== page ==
Still, there are always other choices. The threat to society isn’t the drug addict, but the addictive mentality. We are addicted to our isolation, not realizing that it is our isolation that makes us and keeps us addicted. Addiction contributes to a sense of fatalism and hopelessness, that we have no choice, but we always have choice.

This self-destructive society was created by us and it can be uncreated by us. There are many possibilities that we could create in its place. However, first, we must acknowledge our responsibility as members of of this society. We have to allow ourselves to feel the wound of disconnection so that we can be reminded that underlying it is the longing for human relationship.

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The Likely Cause of Addiction Has Been Discovered, and It Is Not What You Think
By Johann Hari, Huffington Post

One of the ways this theory was first established is through rat experiments — ones that were injected into the American psyche in the 1980s, in a famous advert by the Partnership for a Drug-Free America. You may remember it. The experiment is simple. Put a rat in a cage, alone, with two water bottles. One is just water. The other is water laced with heroin or cocaine. Almost every time you run this experiment, the rat will become obsessed with the drugged water, and keep coming back for more and more, until it kills itself.

The advert explains: “Only one drug is so addictive, nine out of ten laboratory rats will use it. And use it. And use it. Until dead. It’s called cocaine. And it can do the same thing to you.”

But in the 1970s, a professor of Psychology in Vancouver called Bruce Alexandernoticed something odd about this experiment. The rat is put in the cage all alone. It has nothing to do but take the drugs. What would happen, he wondered, if we tried this differently? So Professor Alexander built Rat Park. It is a lush cage where the rats would have colored balls and the best rat-food and tunnels to scamper down and plenty of friends: everything a rat about town could want. What, Alexander wanted to know, will happen then?

In Rat Park, all the rats obviously tried both water bottles, because they didn’t know what was in them. But what happened next was startling.

The rats with good lives didn’t like the drugged water. They mostly shunned it, consuming less than a quarter of the drugs the isolated rats used. None of them died. While all the rats who were alone and unhappy became heavy users, none of the rats who had a happy environment did.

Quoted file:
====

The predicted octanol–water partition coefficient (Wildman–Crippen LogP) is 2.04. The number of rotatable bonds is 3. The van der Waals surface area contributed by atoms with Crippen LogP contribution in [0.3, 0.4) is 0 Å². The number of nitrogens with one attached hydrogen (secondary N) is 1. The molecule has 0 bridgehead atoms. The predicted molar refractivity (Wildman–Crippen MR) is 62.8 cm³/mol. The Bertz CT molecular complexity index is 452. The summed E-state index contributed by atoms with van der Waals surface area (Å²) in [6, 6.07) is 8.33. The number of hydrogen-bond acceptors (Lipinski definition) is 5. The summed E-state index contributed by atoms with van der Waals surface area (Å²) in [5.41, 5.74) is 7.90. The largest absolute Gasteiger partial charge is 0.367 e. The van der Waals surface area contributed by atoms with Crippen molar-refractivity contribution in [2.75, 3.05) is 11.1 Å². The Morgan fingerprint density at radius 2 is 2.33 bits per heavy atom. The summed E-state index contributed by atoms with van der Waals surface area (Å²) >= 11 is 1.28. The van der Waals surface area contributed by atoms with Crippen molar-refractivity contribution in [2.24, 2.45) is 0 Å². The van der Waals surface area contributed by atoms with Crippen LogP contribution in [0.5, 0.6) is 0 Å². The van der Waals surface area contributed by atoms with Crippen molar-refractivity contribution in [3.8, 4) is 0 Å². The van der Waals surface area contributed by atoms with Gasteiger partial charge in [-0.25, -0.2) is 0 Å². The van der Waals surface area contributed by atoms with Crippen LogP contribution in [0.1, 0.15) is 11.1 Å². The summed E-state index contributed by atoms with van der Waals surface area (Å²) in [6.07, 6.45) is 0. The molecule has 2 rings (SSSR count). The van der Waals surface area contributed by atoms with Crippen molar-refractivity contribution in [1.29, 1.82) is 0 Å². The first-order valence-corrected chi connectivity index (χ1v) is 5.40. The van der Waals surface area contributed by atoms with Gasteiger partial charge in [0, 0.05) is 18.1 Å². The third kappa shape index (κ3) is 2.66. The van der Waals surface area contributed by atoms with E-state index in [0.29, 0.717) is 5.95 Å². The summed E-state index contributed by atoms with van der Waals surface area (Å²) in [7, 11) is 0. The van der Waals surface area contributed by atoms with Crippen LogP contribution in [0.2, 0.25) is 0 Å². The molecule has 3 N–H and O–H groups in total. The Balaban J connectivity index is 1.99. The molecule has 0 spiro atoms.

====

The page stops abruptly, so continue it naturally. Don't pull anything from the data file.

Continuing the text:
At first, I thought this was merely a quirk of rats, until I discovered that there was — at the same time as the Rat Park experiment — a helpful human equivalent taking place. It was called the Vietnam War. Time magazine reported using heroin was “as common as chewing gum” among U.S. soldiers, and there is solid evidence to back this up: some 20 percent of U.S. soldiers had become addicted to heroin there, according to a study published in the Archives of General Psychiatry. Many people were understandably terrified; they believed a huge number of addicts were about to head home when the war ended.

But in fact some 95 percent of the addicted soldiers — according to the same study — simply stopped. Very few had rehab. They shifted from a terrifying cage back to a pleasant one, so didn’t want the drug any more.

Professor Alexander argues this discovery is a profound challenge both to the right-wing view that addiction is a moral failing caused by too much hedonistic partying, and the liberal view that addiction is a disease taking place in a chemically hijacked brain. In fact, he argues, addiction is an adaptation. It’s not you. It’s your cage.

After the first phase of Rat Park, Professor Alexander then took this test further. He reran the early experiments, where the rats were left alone, and became compulsive users of the drug. He let them use for fifty-seven days — if anything can hook you, it’s that. Then he took them out of isolation, and placed them in Rat Park. He wanted to know, if you fall into that state of addiction, is your brain hijacked, so you can’t recover? Do the drugs take you over? What happened is — again — striking. The rats seemed to have a few twitches of withdrawal, but they soon stopped their heavy use, and went back to having a normal life. The good cage saved them. (The full references to all the studies I am discussing are in the book.) [ . . . ]

The writer George Monbiot has called this “the age of loneliness.” We have created human societies where it is easier for people to become cut off from all human connections than ever before. Bruce Alexander — the creator of Rat Park — told me that for too long, we have talked exclusively about individual recovery from addiction. We need now to talk about social recovery — how we all recover, together, from the sickness of isolation that is sinking on us like a thick fog.